Turning a Wedding Invitation into a Cutting Board

It's a Friday, so let's talk about something other than Autodesk Forge.

From my blog post on Sunday, you can tell that our family and friends attended our daughter's wedding.

When I got back to Autodesk, I decided to use one of our laser cutters to make a replica of Blake and Stephanie's wedding invitation into a cutting board.

Like many things in life, it's a 12-step process:

  1. I started by scanning the paper invitation that I received in the mail.


  2. If I used just that image with the laser cutter, the image would have come out as one big blob.Here's what happened on the first cutting board that I did for my brother-in-law.


  3. To avoid a repeat of that, I used image editing software to convert the image to a bitmap.


  4. I could use that bitmap image with the laser scanner, and it would come out OK, but the text would not look so great. That happened to me on the first time that I made pathway signs for my homeowner association.


  5. To avoid the emaciated image-text, I inserted real text (vector-based instead of image-based) into what would be sent to the laser cutter for engraving. I used the existing image-text as a guide for where to place my real text.


    The image editing software did not let me define the text path as an arc. I had to settle for straight text.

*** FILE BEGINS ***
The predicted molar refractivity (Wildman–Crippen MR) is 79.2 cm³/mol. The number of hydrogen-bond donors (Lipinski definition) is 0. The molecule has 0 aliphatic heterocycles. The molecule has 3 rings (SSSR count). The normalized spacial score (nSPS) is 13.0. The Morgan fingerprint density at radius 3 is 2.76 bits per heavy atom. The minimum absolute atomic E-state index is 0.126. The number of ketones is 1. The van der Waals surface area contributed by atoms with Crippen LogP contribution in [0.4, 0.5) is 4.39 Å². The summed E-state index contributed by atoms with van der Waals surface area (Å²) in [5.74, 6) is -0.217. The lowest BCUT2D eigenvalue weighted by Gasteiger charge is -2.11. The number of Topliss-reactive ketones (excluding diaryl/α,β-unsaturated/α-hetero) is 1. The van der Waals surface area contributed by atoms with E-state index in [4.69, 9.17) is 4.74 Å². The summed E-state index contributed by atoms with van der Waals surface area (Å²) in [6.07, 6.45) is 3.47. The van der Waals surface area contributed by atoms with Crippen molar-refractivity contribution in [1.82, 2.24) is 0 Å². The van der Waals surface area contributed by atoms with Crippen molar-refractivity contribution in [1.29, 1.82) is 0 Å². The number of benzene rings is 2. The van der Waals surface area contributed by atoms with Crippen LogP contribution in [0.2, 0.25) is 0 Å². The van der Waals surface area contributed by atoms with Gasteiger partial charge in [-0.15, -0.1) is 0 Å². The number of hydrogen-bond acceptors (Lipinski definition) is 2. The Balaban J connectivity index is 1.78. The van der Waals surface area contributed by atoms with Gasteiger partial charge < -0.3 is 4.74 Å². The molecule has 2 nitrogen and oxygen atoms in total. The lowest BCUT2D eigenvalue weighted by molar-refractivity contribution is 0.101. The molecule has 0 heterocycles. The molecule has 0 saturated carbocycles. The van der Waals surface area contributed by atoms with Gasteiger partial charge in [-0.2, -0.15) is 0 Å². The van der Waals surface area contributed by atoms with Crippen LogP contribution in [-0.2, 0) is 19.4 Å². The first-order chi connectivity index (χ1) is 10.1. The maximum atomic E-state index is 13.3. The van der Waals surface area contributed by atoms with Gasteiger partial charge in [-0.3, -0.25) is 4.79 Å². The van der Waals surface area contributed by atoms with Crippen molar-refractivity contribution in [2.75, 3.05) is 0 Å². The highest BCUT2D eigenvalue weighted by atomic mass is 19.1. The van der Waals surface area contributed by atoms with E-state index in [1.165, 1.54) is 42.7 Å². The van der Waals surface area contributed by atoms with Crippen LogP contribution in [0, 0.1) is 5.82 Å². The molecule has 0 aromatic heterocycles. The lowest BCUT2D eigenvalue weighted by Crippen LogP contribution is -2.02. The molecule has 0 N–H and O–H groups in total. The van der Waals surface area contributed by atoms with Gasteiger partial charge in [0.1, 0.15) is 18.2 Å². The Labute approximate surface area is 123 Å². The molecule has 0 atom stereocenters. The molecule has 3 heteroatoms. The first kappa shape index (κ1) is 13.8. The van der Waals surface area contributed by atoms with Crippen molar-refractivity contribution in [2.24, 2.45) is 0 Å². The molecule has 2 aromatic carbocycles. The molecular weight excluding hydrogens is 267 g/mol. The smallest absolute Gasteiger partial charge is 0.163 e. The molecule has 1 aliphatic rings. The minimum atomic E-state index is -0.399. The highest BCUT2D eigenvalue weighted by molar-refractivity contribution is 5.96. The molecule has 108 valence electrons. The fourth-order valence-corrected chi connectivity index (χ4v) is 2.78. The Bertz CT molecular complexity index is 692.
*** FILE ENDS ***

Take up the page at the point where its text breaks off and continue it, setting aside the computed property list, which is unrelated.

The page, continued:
6. Once I had my real text in place, I deleted the image I had originally inserted and replaced it with another one that lacked the text.


  7. The result looked like:


  8. It was then just a matter of hitting "File -> Print" to send the data to the laser cutter. Before potentially ruining the cutting board that I purchased from Sur la table, I tried laser cutting a piece of test wood that we had lying around the technology center.


    I had put the cutting board on the test piece, aligned the edges, and traced the cutting board with a pen so I could determine if my data would fit.

  9. Satisfied that I had no spelling mistakes and that the data would fit the cutting board, I swapped in the cutting board for the test piece of wood, set the laser cutter focus for the thickness of the cutting board, and issued another "File -> Print" command.


  10. After one pass of the laser cutter, I decided it was not dark enough, so I printed the data again to do another pass. This was only possible because I left the cutting board in the laser cutter without touching it. Had I moved it even a millimeter, the second pass would not have lined up with the first.


    As a cutting board is a combination of pieces of wood, the results vary in intensity even though the source data is the same.

  11. Taken off of the laser cutter, it looks like this:


  12. After applying a bit of mineral oil and letting it soak in for a few hours, it looks like this:


    Mineral oil, a standard remedy for constipation, brings out the wood grain and is human-consumable. This is advisable since the board will come into contact with meats, vegetables, and cheeses.

Now it's off to the post office to send it to Blake and Stephanie. The happy couple can add this to the long list of memories that they have about the occasion.

A burning desire is alive in the lab.